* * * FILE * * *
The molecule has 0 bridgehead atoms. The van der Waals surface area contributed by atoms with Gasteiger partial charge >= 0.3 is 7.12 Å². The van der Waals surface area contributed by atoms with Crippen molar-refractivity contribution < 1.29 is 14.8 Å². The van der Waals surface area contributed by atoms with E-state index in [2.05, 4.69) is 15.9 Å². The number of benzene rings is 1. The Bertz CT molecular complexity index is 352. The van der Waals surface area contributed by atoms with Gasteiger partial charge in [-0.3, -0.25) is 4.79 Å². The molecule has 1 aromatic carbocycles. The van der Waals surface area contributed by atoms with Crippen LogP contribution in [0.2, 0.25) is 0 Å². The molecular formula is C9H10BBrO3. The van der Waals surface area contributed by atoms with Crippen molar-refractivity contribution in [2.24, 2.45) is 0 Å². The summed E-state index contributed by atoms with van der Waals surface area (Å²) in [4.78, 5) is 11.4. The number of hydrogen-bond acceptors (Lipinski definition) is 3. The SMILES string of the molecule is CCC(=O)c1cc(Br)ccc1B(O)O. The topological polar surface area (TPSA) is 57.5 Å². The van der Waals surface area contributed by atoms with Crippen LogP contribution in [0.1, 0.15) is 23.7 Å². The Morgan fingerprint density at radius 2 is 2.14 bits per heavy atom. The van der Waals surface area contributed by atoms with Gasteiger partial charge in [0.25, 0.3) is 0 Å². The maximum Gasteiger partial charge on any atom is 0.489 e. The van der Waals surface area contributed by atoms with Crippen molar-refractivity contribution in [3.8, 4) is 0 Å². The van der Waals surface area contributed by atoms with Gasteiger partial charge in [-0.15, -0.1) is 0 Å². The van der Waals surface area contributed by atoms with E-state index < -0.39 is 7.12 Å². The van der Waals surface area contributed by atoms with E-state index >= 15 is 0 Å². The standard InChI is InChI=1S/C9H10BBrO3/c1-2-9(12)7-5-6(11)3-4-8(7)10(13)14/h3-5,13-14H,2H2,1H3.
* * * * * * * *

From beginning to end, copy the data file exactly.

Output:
The molecule has 0 bridgehead atoms. The van der Waals surface area contributed by atoms with Gasteiger partial charge >= 0.3 is 7.12 Å². The van der Waals surface area contributed by atoms with Crippen molar-refractivity contribution < 1.29 is 14.8 Å². The van der Waals surface area contributed by atoms with E-state index in [2.05, 4.69) is 15.9 Å². The number of benzene rings is 1. The Bertz CT molecular complexity index is 352. The van der Waals surface area contributed by atoms with Gasteiger partial charge in [-0.3, -0.25) is 4.79 Å². The molecule has 1 aromatic carbocycles. The van der Waals surface area contributed by atoms with Crippen LogP contribution in [0.2, 0.25) is 0 Å². The molecular formula is C9H10BBrO3. The van der Waals surface area contributed by atoms with Crippen molar-refractivity contribution in [2.24, 2.45) is 0 Å². The summed E-state index contributed by atoms with van der Waals surface area (Å²) in [4.78, 5) is 11.4. The number of hydrogen-bond acceptors (Lipinski definition) is 3. The SMILES string of the molecule is CCC(=O)c1cc(Br)ccc1B(O)O. The topological polar surface area (TPSA) is 57.5 Å². The van der Waals surface area contributed by atoms with Crippen LogP contribution in [0.1, 0.15) is 23.7 Å². The Morgan fingerprint density at radius 2 is 2.14 bits per heavy atom. The van der Waals surface area contributed by atoms with Gasteiger partial charge in [0.25, 0.3) is 0 Å². The maximum Gasteiger partial charge on any atom is 0.489 e. The van der Waals surface area contributed by atoms with Crippen molar-refractivity contribution in [3.8, 4) is 0 Å². The van der Waals surface area contributed by atoms with Gasteiger partial charge in [-0.15, -0.1) is 0 Å². The van der Waals surface area contributed by atoms with E-state index < -0.39 is 7.12 Å². The van der Waals surface area contributed by atoms with E-state index >= 15 is 0 Å². The standard InChI is InChI=1S/C9H10BBrO3/c1-2-9(12)7-5-6(11)3-4-8(7)10(13)14/h3-5,13-14H,2H2,1H3.